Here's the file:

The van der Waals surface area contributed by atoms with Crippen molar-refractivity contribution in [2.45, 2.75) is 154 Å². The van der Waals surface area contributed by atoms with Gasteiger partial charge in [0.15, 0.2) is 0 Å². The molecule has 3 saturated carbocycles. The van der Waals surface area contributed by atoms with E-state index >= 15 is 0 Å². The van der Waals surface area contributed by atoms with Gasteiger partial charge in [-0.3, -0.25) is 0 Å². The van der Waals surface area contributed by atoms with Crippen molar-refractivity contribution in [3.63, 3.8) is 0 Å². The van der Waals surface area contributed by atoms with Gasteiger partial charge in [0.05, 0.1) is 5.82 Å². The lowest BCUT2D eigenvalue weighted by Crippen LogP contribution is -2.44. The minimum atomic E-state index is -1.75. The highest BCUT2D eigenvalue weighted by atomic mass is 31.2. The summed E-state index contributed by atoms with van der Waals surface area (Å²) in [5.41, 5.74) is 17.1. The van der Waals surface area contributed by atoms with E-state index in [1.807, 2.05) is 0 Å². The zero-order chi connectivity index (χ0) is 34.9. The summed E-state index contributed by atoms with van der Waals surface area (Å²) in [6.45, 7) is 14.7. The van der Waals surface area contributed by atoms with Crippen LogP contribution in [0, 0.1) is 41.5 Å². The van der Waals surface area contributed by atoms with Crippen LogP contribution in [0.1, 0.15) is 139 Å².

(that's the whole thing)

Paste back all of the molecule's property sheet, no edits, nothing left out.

The van der Waals surface area contributed by atoms with Crippen molar-refractivity contribution in [2.45, 2.75) is 154 Å². The van der Waals surface area contributed by atoms with Gasteiger partial charge in [0.15, 0.2) is 0 Å². The molecule has 3 saturated carbocycles. The van der Waals surface area contributed by atoms with E-state index >= 15 is 0 Å². The van der Waals surface area contributed by atoms with Gasteiger partial charge in [-0.3, -0.25) is 0 Å². The van der Waals surface area contributed by atoms with Crippen molar-refractivity contribution in [3.63, 3.8) is 0 Å². The van der Waals surface area contributed by atoms with Gasteiger partial charge in [0.05, 0.1) is 5.82 Å². The lowest BCUT2D eigenvalue weighted by Crippen LogP contribution is -2.44. The minimum atomic E-state index is -1.75. The highest BCUT2D eigenvalue weighted by atomic mass is 31.2. The summed E-state index contributed by atoms with van der Waals surface area (Å²) in [5.41, 5.74) is 17.1. The van der Waals surface area contributed by atoms with E-state index in [1.807, 2.05) is 0 Å². The zero-order chi connectivity index (χ0) is 34.9. The summed E-state index contributed by atoms with van der Waals surface area (Å²) in [6.45, 7) is 14.7. The van der Waals surface area contributed by atoms with Crippen LogP contribution in [0, 0.1) is 41.5 Å². The van der Waals surface area contributed by atoms with Crippen LogP contribution in [0.1, 0.15) is 139 Å².